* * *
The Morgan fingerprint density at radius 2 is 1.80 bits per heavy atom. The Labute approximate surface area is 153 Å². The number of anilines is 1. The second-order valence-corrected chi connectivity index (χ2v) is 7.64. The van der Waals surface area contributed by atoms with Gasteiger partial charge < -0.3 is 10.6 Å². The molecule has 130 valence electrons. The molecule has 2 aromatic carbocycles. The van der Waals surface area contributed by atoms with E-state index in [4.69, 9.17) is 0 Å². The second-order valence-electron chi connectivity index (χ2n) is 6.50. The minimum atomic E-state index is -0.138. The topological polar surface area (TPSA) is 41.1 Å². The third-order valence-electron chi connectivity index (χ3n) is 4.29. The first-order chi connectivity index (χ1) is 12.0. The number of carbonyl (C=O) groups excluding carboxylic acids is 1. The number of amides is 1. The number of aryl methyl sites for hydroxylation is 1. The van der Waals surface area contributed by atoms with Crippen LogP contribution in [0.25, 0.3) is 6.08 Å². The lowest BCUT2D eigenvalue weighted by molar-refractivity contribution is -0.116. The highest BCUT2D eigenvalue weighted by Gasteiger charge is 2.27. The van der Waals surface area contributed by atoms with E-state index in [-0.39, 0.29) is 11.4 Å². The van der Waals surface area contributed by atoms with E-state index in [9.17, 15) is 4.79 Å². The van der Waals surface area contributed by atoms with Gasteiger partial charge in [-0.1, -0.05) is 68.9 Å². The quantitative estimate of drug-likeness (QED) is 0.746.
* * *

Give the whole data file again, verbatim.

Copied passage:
The Morgan fingerprint density at radius 2 is 1.80 bits per heavy atom. The Labute approximate surface area is 153 Å². The number of anilines is 1. The second-order valence-corrected chi connectivity index (χ2v) is 7.64. The van der Waals surface area contributed by atoms with Gasteiger partial charge < -0.3 is 10.6 Å². The molecule has 130 valence electrons. The molecule has 2 aromatic carbocycles. The van der Waals surface area contributed by atoms with E-state index in [4.69, 9.17) is 0 Å². The second-order valence-electron chi connectivity index (χ2n) is 6.50. The minimum atomic E-state index is -0.138. The topological polar surface area (TPSA) is 41.1 Å². The third-order valence-electron chi connectivity index (χ3n) is 4.29. The first-order chi connectivity index (χ1) is 12.0. The number of carbonyl (C=O) groups excluding carboxylic acids is 1. The number of amides is 1. The number of aryl methyl sites for hydroxylation is 1. The van der Waals surface area contributed by atoms with Crippen LogP contribution in [0.25, 0.3) is 6.08 Å². The lowest BCUT2D eigenvalue weighted by molar-refractivity contribution is -0.116. The highest BCUT2D eigenvalue weighted by Gasteiger charge is 2.27. The van der Waals surface area contributed by atoms with E-state index in [-0.39, 0.29) is 11.4 Å². The van der Waals surface area contributed by atoms with E-state index in [9.17, 15) is 4.79 Å². The van der Waals surface area contributed by atoms with Gasteiger partial charge in [-0.1, -0.05) is 68.9 Å². The quantitative estimate of drug-likeness (QED) is 0.746.